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Roger Plawker Quoted in New Jersey Law Journal Regarding Recent Guidance on Compliance with Attorney Advertising Rules


Roger Plawker, Partner and Chair of the Attorney Ethics & Professional Misconduct practice group at Pashman Stein Walder Hayden, was quoted in the New Jersey Law Journal article, “Amid Surfeit of Lawyer Awards, Honorees Urged to Use Care in Touting Accolades.” The article discusses the recent opinion issued by the New Jersey Supreme Court Committee on Advertising regarding rules for announcing accolades by attorneys. Opinion 48, made public on October 6, 2022, supplements Opinion 42 of 2010.

The fact that the committee chose to reiterate and expand on a prior rule change suggests that the attorney disciplinary system may become more aggressive about enforcement of the rules for announcing attorney awards from third parties, said Roger Plawker, an attorney at Pashman Stein Walder Hayden who represents lawyers in disciplinary cases.


“The ethics system, typically, will only impose discipline prospectively, and this now has been around long enough that they want to make sure that people get it, because there have been enough complaints and enough violations arising from those complaints that they want to make sure that lawyers are on notice before they start imposing discipline routinely on this issue,” Plawker said.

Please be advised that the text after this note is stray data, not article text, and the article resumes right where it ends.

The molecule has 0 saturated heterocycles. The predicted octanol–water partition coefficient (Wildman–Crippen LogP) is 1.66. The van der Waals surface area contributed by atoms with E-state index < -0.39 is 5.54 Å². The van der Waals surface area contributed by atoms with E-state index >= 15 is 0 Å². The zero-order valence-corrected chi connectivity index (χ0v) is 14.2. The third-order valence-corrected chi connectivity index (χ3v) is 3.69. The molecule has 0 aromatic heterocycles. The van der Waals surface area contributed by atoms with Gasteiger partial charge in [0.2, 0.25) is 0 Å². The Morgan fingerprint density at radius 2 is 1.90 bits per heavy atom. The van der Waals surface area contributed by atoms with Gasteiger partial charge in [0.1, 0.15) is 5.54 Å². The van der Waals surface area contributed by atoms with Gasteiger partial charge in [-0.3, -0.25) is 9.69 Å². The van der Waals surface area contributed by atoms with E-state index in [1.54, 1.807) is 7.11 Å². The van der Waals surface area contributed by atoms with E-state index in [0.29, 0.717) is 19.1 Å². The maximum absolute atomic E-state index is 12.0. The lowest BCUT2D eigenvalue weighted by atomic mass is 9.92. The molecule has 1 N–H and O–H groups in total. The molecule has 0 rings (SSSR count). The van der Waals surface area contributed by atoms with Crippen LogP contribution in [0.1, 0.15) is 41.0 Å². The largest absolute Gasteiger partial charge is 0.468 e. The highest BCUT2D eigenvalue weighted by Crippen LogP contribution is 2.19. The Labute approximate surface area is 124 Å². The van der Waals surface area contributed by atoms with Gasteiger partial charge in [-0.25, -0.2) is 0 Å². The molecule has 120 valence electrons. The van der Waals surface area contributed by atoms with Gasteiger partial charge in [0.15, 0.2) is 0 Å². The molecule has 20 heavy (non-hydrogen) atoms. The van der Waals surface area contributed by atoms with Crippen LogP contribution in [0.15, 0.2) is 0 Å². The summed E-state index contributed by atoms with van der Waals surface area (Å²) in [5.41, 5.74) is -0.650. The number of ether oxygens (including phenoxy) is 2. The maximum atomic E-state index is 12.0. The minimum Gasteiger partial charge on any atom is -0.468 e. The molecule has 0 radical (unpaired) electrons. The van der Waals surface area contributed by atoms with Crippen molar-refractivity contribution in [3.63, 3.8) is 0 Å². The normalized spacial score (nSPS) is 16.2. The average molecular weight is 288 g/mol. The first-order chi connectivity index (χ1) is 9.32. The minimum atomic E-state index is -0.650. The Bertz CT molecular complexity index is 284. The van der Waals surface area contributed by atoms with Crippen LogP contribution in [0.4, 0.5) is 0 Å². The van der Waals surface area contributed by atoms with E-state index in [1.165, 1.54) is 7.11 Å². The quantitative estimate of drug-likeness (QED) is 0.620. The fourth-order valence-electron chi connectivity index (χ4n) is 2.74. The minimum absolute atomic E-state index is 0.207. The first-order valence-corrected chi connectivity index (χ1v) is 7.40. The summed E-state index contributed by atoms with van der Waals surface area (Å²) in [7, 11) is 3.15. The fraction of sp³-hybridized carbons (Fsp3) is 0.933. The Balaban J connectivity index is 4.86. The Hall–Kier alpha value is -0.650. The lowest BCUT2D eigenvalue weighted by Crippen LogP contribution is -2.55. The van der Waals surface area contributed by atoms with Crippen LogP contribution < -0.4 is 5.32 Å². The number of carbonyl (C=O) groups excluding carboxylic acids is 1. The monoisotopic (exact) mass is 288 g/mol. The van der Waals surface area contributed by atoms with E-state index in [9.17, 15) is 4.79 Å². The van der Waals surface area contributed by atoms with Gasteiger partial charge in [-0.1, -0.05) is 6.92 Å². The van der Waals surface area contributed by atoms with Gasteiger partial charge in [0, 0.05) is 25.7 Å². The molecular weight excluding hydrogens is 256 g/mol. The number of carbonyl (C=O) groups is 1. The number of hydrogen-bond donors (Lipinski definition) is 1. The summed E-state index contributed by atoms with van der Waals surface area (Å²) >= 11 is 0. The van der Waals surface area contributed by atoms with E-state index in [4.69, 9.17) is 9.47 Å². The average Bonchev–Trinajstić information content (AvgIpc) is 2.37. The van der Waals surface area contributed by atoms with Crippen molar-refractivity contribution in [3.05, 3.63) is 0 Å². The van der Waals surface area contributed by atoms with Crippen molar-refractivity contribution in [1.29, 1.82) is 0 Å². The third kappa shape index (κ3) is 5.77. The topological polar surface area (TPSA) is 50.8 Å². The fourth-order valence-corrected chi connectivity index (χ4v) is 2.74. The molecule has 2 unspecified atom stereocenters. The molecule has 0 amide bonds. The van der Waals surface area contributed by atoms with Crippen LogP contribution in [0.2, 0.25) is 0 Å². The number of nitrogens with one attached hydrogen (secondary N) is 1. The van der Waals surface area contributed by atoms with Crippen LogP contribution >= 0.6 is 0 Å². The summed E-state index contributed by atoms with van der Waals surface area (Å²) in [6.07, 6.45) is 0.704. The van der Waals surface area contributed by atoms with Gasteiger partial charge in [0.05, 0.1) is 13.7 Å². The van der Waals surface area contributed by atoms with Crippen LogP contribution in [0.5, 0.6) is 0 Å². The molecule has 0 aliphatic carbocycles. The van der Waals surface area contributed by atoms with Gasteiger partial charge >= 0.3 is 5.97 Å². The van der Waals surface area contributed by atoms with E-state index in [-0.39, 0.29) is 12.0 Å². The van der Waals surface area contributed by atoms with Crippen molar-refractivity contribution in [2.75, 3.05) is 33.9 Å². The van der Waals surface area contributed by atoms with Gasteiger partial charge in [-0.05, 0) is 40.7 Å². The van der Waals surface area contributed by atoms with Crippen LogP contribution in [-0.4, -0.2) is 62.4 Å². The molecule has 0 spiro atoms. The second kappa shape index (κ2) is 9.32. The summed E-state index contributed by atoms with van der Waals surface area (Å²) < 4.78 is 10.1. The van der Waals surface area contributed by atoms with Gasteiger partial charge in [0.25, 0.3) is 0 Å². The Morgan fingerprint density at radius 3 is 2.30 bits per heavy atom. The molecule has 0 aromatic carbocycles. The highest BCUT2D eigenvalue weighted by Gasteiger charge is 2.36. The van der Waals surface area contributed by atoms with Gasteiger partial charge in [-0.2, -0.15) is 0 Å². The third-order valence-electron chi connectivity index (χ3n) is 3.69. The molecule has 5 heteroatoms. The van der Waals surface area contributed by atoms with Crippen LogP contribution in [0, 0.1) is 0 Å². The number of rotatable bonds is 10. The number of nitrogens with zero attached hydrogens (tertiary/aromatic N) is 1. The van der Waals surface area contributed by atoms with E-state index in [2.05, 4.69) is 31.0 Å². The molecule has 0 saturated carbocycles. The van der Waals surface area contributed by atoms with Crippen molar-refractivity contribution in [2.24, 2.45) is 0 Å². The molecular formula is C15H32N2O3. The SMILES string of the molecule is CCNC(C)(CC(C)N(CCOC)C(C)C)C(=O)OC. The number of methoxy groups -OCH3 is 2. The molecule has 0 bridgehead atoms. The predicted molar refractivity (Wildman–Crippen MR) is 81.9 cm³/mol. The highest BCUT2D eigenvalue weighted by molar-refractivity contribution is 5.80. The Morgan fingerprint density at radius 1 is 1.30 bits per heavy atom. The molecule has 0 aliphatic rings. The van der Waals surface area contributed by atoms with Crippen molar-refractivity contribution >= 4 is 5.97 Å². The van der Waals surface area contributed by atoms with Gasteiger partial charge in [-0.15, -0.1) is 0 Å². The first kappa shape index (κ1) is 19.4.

Plawker said the latest opinion by the committee was seemingly prompted by “two reasons, more and more people are touting these things because there are more and more of these things to tout, and more of these regional publications have come up with these awards and they’re trying to avoid a free-for-all on these awards that may not have any rigorous methodology.”


Plawker said he gets calls from lawyers seeking guidance on how they can promote awards and honors without incurring an ethics violation.


“Lawyers are looking for the right thing to do, but there are probably a lot who are not aware of the rule or have not been able to sort out these inherent ambiguities. Anytime you get into what’s subjective versus what’s objective, what’s comparative versus what’s an achievement recognition, it gets a little ambiguous,” Plawker said.


To view the full article, click here.  

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